Recently I’ve been working on an application to one of the big sporting funders (the GLL Sport Foundation), which meant going back over what my targets were for last year’s application to demonstrate that I had actually met them. They were pretty uncompromising, so I was slightly relieved to be able to say that, despite a year of both ‘hell and high water’, I did achieve them!
In light of that, I had to decide on my ‘official’ targets for this year’s application. Last year’s were primarily focussed on results at competitions in vaulting, dressage and jumping, but with an extra target to help para vaulting to grow and achieve more recognition at home and abroad, which I feel I met through ever more articles, interviews, videos, posts, interactions, talks, etc. as well as good old-fashioned coaching and performance.
This year, I’m a bit wiser. I’ve learned that so many things are out of my control and that, while I may privately want to achieve a certain position or ranking, it’s not a good way to set targets. Instead, I need to work on the things that I can control. When I look back at the last year, I have to admit that the target I enjoyed achieving the most was the one that simply involved sharing and spreading the love and therapeutic value of our crazy sport. Achieving the other results mostly felt like a blessed relief, really.
This tiny grain of ‘wisdom’ hasn’t necessarily made me any better at setting targets though! This year is going to be just as tough as last year, if not more so (it has been so far…). I have no assurances at all about anything that I want to do that involves a real horse, be it vaulting or riding. It’s hard to know what to aim to do when it could be anything from ‘nothing’ up.
Keeping those national titles still matters to me, even though, at the moment, I’m hardly training on the real thing, and I don’t know what horse I’ll use at competitions. I’m learning about not holding myself to results I can’t guarantee though, so I can only really aim to be competitive. I’ll train as hard as I can away from the horse and do everything that I can to improve, but it’s hard – like learning to drive with only The Highway Code and Grand Theft Auto! My target there is to compete with the best possible quality for me and just see where I end up.
The second target is more controllable: to develop further as a coach and to start working up the levels of RDA and BEV coaching. I really love coaching and it also helps me a lot with my own training, because I have to think of lots of different ways of doing something instead of just the way that I know or have been taught. I often find that I end up doing something differently (and better) because of finding a way to teach someone who didn’t understand or like my initial way of doing things. Learning to coach is nothing but learning!
As for the third target? Well, I couldn’t think of anything else that I could realistically achieve. I didn’t really feel confident in anything. I stalled. In the end, I simply wrote, ‘survive’.
I left it at that for some time. To be honest, surviving has not felt easy recently. My physical health is always a bit of a minefield and, with quite a lot of stress going on at the moment with horses, work and general life, my mental health hasn’t been great either. I have bipolar disorder and have been on medication for nearly twelve years, and whilst my mood now is very stable compared to how it used to be I still find it very difficult at times to cope with the lows.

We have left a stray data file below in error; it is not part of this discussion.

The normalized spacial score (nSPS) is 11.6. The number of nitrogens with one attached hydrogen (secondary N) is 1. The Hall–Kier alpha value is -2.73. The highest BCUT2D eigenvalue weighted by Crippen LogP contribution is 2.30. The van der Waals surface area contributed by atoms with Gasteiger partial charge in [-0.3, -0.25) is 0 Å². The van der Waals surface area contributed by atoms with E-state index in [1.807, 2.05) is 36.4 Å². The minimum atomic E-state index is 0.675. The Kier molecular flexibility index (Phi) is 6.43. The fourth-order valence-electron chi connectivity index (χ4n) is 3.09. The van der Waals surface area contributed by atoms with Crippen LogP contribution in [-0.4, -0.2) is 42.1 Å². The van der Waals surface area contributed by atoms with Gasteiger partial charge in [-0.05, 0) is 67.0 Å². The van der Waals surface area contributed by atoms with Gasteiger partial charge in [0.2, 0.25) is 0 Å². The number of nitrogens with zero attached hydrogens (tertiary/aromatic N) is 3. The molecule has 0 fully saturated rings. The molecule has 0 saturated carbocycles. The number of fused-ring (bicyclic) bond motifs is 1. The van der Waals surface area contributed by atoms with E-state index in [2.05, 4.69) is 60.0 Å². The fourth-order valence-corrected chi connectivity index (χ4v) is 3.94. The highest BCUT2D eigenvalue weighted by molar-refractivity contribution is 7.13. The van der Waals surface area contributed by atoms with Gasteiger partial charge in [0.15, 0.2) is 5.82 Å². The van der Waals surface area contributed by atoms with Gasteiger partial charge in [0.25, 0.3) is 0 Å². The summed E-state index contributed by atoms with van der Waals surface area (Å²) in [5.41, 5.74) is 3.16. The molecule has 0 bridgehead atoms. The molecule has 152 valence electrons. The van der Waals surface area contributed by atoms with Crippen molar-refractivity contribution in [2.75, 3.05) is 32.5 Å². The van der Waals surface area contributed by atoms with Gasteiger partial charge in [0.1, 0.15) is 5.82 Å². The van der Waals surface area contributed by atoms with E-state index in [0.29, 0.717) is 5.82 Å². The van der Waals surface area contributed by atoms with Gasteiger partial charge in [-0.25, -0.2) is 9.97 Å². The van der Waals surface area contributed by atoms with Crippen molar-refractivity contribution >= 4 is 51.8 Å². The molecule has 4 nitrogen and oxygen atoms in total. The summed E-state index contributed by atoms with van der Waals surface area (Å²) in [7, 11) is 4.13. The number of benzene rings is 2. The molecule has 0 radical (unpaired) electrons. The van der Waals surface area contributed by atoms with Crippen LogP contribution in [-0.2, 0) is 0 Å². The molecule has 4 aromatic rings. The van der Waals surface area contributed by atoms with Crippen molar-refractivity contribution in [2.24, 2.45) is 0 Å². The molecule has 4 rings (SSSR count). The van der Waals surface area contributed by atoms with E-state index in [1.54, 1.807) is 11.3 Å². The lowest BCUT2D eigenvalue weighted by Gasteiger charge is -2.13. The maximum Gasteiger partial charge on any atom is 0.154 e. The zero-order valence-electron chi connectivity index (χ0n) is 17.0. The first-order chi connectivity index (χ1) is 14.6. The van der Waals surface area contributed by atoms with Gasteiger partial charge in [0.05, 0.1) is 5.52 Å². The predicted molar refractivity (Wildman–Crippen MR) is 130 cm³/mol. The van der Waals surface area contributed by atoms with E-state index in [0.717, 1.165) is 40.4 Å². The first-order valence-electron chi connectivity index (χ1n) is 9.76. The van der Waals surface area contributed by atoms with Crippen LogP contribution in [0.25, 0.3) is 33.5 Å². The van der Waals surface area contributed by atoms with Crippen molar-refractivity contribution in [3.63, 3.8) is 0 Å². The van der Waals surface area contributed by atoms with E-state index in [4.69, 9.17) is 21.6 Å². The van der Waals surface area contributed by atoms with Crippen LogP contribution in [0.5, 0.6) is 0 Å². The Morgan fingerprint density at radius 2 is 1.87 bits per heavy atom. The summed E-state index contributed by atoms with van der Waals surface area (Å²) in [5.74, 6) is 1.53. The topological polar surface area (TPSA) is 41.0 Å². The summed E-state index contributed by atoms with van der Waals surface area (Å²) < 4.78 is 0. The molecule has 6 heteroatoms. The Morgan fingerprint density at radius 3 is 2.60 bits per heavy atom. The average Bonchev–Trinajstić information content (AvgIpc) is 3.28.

Sometimes giving up the whole thing seems very appealing and it becomes hard to see the positive difference people tell me I make. I’m not a quitter by nature but I do find it far harder to cope with deterioration in my mental health than anything else. 2018 was really difficult and many of the hardest parts are not going to be resolved any time soon, so I need a new approach if I’m going to cope.
The one thing that always helps is training. Pushing myself physically is a far easier pain to manage than mental stress and has the added benefit of keeping me healthy, improving my skills and fitness for competition, and giving me that endorphin rush. Plus, of course, there’s nothing quite like a learning a new skill for shoving two fingers up at disability and adversity!
I’ve been in the mental health game for a long time now as a patient and professionally, so I’ve learned some good tactics for positivity. After about a week of that word ‘survive’ sitting there, in my unsent application, I was finally able to come up with something a bit more useful.
My third goal for 2019, therefore, is to learn to manage all aspects of my training better so that I can enhance my performance whilst guarding general wellbeing.
It’s a bit buzzwordy, but I know what it means. Some of it is physical, of course, and a good deal of it is about how I get the most out of my limited training time. The biggest part for me, though, is that I’m going to try to look after myself better mentally. I’ll always hold myself to high standards but I’ll try to be more patient if/when I don’t meet them.
I’m also going to make sure that I keep an element of fun in all my training – something which isn’t always there at the moment. I feel that with any creative activity – vaulting included – you need an element of playfulness, and sometimes it’s easy to get bogged down in the details of technique and fitness. Play is vital: it’ll help me achieve all of my goals in performance, coaching and general sanity! It’s a natural part of us which is so easily drowned.
To that end, I’m off to play on my barrel now. It’s bright and sunny out there; I’ve put together a playlist of cheery and cheesy music, and it’s time to play.
Thank you Lizzie